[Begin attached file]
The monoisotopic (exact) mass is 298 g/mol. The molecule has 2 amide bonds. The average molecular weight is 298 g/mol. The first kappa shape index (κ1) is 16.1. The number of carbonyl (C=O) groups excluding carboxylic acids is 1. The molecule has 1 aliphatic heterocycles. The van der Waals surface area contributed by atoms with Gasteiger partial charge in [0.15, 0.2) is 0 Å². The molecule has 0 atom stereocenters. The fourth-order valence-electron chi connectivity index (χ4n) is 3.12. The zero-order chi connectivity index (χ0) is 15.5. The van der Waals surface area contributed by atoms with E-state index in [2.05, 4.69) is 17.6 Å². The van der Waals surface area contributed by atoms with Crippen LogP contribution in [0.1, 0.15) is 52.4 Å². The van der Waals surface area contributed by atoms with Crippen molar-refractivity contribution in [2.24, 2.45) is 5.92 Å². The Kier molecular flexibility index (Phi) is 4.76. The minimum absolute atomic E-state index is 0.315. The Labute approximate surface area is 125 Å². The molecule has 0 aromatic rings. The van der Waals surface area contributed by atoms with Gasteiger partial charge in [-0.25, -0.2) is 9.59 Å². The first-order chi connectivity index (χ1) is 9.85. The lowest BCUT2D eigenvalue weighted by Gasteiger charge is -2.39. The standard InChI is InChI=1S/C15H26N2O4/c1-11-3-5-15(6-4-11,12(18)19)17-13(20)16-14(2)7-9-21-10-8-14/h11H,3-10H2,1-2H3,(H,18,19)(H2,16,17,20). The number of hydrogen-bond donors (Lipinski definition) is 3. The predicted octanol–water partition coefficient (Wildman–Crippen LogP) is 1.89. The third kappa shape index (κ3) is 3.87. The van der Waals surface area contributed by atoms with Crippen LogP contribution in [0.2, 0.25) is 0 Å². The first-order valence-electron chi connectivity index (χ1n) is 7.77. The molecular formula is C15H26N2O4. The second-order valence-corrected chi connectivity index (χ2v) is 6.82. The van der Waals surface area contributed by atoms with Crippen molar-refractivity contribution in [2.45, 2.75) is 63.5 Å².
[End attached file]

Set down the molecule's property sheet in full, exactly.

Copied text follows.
The monoisotopic (exact) mass is 298 g/mol. The molecule has 2 amide bonds. The average molecular weight is 298 g/mol. The first kappa shape index (κ1) is 16.1. The number of carbonyl (C=O) groups excluding carboxylic acids is 1. The molecule has 1 aliphatic heterocycles. The van der Waals surface area contributed by atoms with Gasteiger partial charge in [0.15, 0.2) is 0 Å². The molecule has 0 atom stereocenters. The fourth-order valence-electron chi connectivity index (χ4n) is 3.12. The zero-order chi connectivity index (χ0) is 15.5. The van der Waals surface area contributed by atoms with E-state index in [2.05, 4.69) is 17.6 Å². The van der Waals surface area contributed by atoms with Crippen LogP contribution in [0.1, 0.15) is 52.4 Å². The van der Waals surface area contributed by atoms with Crippen molar-refractivity contribution in [2.24, 2.45) is 5.92 Å². The Kier molecular flexibility index (Phi) is 4.76. The minimum absolute atomic E-state index is 0.315. The Labute approximate surface area is 125 Å². The molecule has 0 aromatic rings. The van der Waals surface area contributed by atoms with Gasteiger partial charge in [-0.25, -0.2) is 9.59 Å². The first-order chi connectivity index (χ1) is 9.85. The lowest BCUT2D eigenvalue weighted by Gasteiger charge is -2.39. The standard InChI is InChI=1S/C15H26N2O4/c1-11-3-5-15(6-4-11,12(18)19)17-13(20)16-14(2)7-9-21-10-8-14/h11H,3-10H2,1-2H3,(H,18,19)(H2,16,17,20). The number of hydrogen-bond donors (Lipinski definition) is 3. The predicted octanol–water partition coefficient (Wildman–Crippen LogP) is 1.89. The third kappa shape index (κ3) is 3.87. The van der Waals surface area contributed by atoms with Crippen LogP contribution in [0.2, 0.25) is 0 Å². The first-order valence-electron chi connectivity index (χ1n) is 7.77. The molecular formula is C15H26N2O4. The second-order valence-corrected chi connectivity index (χ2v) is 6.82. The van der Waals surface area contributed by atoms with Crippen molar-refractivity contribution in [2.45, 2.75) is 63.5 Å².